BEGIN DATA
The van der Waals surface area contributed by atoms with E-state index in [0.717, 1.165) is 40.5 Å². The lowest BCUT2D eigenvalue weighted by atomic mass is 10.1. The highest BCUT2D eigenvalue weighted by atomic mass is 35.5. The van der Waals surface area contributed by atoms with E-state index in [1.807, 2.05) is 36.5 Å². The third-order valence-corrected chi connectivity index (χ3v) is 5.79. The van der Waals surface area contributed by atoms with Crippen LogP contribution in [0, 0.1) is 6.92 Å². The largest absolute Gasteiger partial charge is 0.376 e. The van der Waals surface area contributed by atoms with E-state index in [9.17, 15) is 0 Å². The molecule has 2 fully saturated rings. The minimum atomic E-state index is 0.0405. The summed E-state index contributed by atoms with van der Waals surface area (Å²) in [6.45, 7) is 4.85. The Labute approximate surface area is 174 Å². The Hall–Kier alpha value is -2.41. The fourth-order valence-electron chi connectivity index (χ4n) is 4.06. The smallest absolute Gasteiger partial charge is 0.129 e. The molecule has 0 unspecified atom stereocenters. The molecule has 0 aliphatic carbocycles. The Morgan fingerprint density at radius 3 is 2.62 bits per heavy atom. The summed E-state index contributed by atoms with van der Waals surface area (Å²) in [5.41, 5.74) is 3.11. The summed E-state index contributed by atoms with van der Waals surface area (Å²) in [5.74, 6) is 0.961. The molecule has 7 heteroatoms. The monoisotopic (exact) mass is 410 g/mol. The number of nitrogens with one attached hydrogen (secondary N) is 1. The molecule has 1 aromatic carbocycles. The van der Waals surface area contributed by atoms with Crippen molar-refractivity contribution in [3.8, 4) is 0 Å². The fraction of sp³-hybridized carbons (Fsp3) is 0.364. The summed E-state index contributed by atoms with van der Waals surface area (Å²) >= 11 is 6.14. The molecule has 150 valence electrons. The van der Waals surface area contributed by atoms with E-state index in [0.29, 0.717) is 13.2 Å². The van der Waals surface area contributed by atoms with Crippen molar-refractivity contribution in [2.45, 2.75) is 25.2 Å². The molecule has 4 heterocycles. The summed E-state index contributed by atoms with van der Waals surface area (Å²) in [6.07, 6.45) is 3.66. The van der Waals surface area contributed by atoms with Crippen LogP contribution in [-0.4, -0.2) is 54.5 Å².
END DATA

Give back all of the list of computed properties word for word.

The van der Waals surface area contributed by atoms with E-state index in [0.717, 1.165) is 40.5 Å². The lowest BCUT2D eigenvalue weighted by atomic mass is 10.1. The highest BCUT2D eigenvalue weighted by atomic mass is 35.5. The van der Waals surface area contributed by atoms with E-state index in [1.807, 2.05) is 36.5 Å². The third-order valence-corrected chi connectivity index (χ3v) is 5.79. The van der Waals surface area contributed by atoms with Crippen LogP contribution in [0, 0.1) is 6.92 Å². The largest absolute Gasteiger partial charge is 0.376 e. The van der Waals surface area contributed by atoms with E-state index in [9.17, 15) is 0 Å². The molecule has 2 fully saturated rings. The minimum atomic E-state index is 0.0405. The summed E-state index contributed by atoms with van der Waals surface area (Å²) in [6.45, 7) is 4.85. The Labute approximate surface area is 174 Å². The Hall–Kier alpha value is -2.41. The fourth-order valence-electron chi connectivity index (χ4n) is 4.06. The smallest absolute Gasteiger partial charge is 0.129 e. The molecule has 0 unspecified atom stereocenters. The molecule has 0 aliphatic carbocycles. The Morgan fingerprint density at radius 3 is 2.62 bits per heavy atom. The summed E-state index contributed by atoms with van der Waals surface area (Å²) in [5.41, 5.74) is 3.11. The summed E-state index contributed by atoms with van der Waals surface area (Å²) in [5.74, 6) is 0.961. The molecule has 7 heteroatoms. The monoisotopic (exact) mass is 410 g/mol. The number of nitrogens with one attached hydrogen (secondary N) is 1. The molecule has 1 aromatic carbocycles. The van der Waals surface area contributed by atoms with Crippen molar-refractivity contribution in [3.8, 4) is 0 Å². The fraction of sp³-hybridized carbons (Fsp3) is 0.364. The summed E-state index contributed by atoms with van der Waals surface area (Å²) >= 11 is 6.14. The molecule has 150 valence electrons. The van der Waals surface area contributed by atoms with E-state index in [0.29, 0.717) is 13.2 Å². The van der Waals surface area contributed by atoms with Crippen molar-refractivity contribution in [2.45, 2.75) is 25.2 Å². The molecule has 4 heterocycles. The summed E-state index contributed by atoms with van der Waals surface area (Å²) in [6.07, 6.45) is 3.66. The van der Waals surface area contributed by atoms with Crippen LogP contribution in [-0.4, -0.2) is 54.5 Å².